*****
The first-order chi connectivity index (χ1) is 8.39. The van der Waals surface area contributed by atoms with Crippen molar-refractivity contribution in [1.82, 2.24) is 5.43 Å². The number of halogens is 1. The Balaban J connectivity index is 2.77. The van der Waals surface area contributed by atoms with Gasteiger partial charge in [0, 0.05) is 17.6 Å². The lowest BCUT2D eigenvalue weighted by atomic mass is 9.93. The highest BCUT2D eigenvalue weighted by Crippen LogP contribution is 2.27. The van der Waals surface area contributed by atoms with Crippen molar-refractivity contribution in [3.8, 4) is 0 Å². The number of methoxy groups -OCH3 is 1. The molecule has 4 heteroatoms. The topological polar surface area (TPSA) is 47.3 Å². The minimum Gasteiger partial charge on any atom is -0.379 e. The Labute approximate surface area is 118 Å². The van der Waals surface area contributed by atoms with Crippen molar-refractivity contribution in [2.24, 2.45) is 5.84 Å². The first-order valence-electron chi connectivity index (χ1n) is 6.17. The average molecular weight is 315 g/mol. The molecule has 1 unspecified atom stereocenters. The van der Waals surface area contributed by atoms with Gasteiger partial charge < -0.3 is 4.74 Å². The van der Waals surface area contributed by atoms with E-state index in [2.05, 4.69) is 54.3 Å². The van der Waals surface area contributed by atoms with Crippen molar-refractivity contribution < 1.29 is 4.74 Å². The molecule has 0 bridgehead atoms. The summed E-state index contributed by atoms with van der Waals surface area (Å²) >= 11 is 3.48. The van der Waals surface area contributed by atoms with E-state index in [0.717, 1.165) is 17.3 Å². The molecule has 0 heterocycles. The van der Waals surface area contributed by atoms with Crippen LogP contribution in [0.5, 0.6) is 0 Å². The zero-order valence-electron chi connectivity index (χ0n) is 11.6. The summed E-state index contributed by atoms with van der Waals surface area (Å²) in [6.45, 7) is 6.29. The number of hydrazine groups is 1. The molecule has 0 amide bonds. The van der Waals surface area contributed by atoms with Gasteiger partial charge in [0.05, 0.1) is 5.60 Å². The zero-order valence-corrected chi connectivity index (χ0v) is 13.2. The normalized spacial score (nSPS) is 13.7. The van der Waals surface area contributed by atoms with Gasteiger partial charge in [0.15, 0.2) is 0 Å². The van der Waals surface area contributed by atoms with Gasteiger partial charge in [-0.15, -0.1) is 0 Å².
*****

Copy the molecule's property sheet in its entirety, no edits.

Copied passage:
The first-order chi connectivity index (χ1) is 8.39. The van der Waals surface area contributed by atoms with Crippen molar-refractivity contribution in [1.82, 2.24) is 5.43 Å². The number of halogens is 1. The Balaban J connectivity index is 2.77. The van der Waals surface area contributed by atoms with Gasteiger partial charge in [0, 0.05) is 17.6 Å². The lowest BCUT2D eigenvalue weighted by atomic mass is 9.93. The highest BCUT2D eigenvalue weighted by Crippen LogP contribution is 2.27. The van der Waals surface area contributed by atoms with Crippen molar-refractivity contribution in [3.8, 4) is 0 Å². The number of methoxy groups -OCH3 is 1. The molecule has 4 heteroatoms. The topological polar surface area (TPSA) is 47.3 Å². The minimum Gasteiger partial charge on any atom is -0.379 e. The Labute approximate surface area is 118 Å². The van der Waals surface area contributed by atoms with Crippen molar-refractivity contribution in [2.24, 2.45) is 5.84 Å². The first-order valence-electron chi connectivity index (χ1n) is 6.17. The average molecular weight is 315 g/mol. The molecule has 1 unspecified atom stereocenters. The van der Waals surface area contributed by atoms with Gasteiger partial charge < -0.3 is 4.74 Å². The van der Waals surface area contributed by atoms with E-state index in [2.05, 4.69) is 54.3 Å². The van der Waals surface area contributed by atoms with Crippen molar-refractivity contribution < 1.29 is 4.74 Å². The molecule has 0 bridgehead atoms. The summed E-state index contributed by atoms with van der Waals surface area (Å²) >= 11 is 3.48. The van der Waals surface area contributed by atoms with E-state index in [0.717, 1.165) is 17.3 Å². The molecule has 0 heterocycles. The van der Waals surface area contributed by atoms with Crippen LogP contribution in [0.5, 0.6) is 0 Å². The zero-order valence-electron chi connectivity index (χ0n) is 11.6. The summed E-state index contributed by atoms with van der Waals surface area (Å²) in [6.45, 7) is 6.29. The number of hydrazine groups is 1. The molecule has 0 amide bonds. The van der Waals surface area contributed by atoms with Gasteiger partial charge in [0.05, 0.1) is 5.60 Å². The zero-order valence-corrected chi connectivity index (χ0v) is 13.2. The normalized spacial score (nSPS) is 13.7. The van der Waals surface area contributed by atoms with Gasteiger partial charge in [0.15, 0.2) is 0 Å². The van der Waals surface area contributed by atoms with Gasteiger partial charge in [-0.15, -0.1) is 0 Å².